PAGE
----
In a decision this week, Aubrey v The Queen  HCA 18, a 4-1 majority of the High Court overruled an 1888 decision of the Court of Crown Cases Reserved (a predecessor to England’s Court of Appeals), which had held that a man who gave his wife gonorrhoea could not be convicted of ‘inflicting’ harm. Holding that the English decision should not be applied to the case of Michael Aubrey, a NSW man convicted of maliciously inflicting grievous bodily harm by giving his sexual partner HIV in 2004, the majority said:
Granted, until this case, Clarence had not been distinguished or judicially doubted in New South Wales. It was assumed that proof of an offence against s 35 of the Crimes Act necessitated proof of a direct causing of some grievous physical injury with a weapon or blow… It may also be accepted that the Court is ordinarily loath to overturn a long-standing decision about the meaning of a provision unless there is doubt about it, or to depart from the view of judges who, because of proximity in time to the passage of the legislation in question, were more aware of the reasons underlying the legislation. But that is not this case.
The majority listed nine reasons why Clarence should no longer be followed, including contrary pre-1888 authority, the lack of a single majority view in the case, two forceful dissenting judgments, subsequent discoveries about infection, the subsequent abandonment of the presumption of consent to marital sex and the more recent rejection of Clarence in England’s courts.
Few, other than people in a similar position to Aubrey himself, will mourn the death of Clarence. However, the majority’s approach to overruling that decision is an interesting contrast to the Court’s refusal last year to overturn its own little-loved decisions on complicitydespite England’s rejection of a similar approach. In last year’s Miller, a 6-1 majority wrote:
McAuliffe was a unanimous decision. It has since been affirmed on a number of occasions. Many prosecutions have been conducted on the law stated in it in the Australian common law jurisdictions… [I]t cannot be said that to depart from the law as it has been consistently stated and applied would not occasion inconvenience. Of course, were the law stated in McAuliffe to have led to injustice, any disruption occasioned by departing from it would not provide a good reason not to do so. However, here, as in Clayton, the submissions are in abstract form and do not identify decided cases in which it can be seen that extended joint criminal enterprise liability has occasioned injustice.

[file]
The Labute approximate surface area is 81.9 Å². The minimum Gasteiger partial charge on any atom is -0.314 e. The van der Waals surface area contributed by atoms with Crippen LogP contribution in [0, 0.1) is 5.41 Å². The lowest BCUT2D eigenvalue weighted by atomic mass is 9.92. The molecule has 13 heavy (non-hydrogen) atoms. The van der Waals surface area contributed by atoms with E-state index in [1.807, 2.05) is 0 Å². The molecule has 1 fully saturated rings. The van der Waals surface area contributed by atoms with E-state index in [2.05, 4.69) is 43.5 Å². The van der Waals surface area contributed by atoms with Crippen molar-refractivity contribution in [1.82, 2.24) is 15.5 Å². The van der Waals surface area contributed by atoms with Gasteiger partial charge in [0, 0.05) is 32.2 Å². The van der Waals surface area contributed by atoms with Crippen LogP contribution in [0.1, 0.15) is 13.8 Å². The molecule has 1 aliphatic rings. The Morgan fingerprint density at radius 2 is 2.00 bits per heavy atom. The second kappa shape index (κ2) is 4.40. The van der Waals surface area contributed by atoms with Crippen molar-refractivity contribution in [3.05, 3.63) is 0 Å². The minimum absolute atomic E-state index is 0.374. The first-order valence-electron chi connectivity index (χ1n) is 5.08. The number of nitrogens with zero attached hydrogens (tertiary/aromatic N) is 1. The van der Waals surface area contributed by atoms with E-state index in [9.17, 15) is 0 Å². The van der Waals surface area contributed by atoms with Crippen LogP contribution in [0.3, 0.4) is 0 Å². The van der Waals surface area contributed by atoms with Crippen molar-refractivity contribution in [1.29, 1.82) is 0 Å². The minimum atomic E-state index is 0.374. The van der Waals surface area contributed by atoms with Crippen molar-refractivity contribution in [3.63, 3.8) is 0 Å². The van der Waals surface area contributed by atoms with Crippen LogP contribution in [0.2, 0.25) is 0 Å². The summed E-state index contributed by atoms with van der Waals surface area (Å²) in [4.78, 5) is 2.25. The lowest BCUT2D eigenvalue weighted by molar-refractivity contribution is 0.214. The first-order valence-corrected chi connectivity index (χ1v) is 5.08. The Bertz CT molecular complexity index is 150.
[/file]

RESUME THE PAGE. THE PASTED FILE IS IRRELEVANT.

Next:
Yesterday’s judgment simply didn’t refer to Miller. This may be because Clarence, unlike McAuliffe, was not a unanimous decision. It may be because the decision has not been expressly affirmed in later years. Or it may be because Clarence was not a High Court decision (something that explains why only five judges, rather than seven, ruled in yesterday’s case.) Or it may be for some other reason. Unfortunately, the High Court didn’t say.
What is especially notable about yesterday’s overruling is that it widens the criminal law (while the proposed overruling in Miller would have narrowed it.) And because it is a judicial ruling, it does so retrospectively (rather than prospectively, as the NSW legislature did when it amended the provision in 2007.) Aubrey himself faces five years in prison for conduct that was not criminal under a (then) 116-year old precedent. That is why Bell J dissented from today’s decision:
[I]t is a large step to depart from a decision which has been understood to settle the construction of a provision, particularly where the effect of that departure is to extend the scope of criminal liability. For more than a century Clarence has stood as an authoritative statement that the “uncertain and delayed operation of the act by which infection is communicated” does not constitute the infliction of grievous bodily harm. If that settled understanding is ill-suited to the needs of modern society, the solution lies in the legislature addressing the deficiency, as it has done.
Justice Bell’s view that the courts should not interfere with a long-standing decision where the legislature has chosen not to act is consistent with the same stance of the majority judgment in Miller, where six judges held that, because some states had chosen not to act since the Court’s previous rulings, ‘it is not appropriate for this Court to now decide to abandon extended joint criminal enterprise liability.’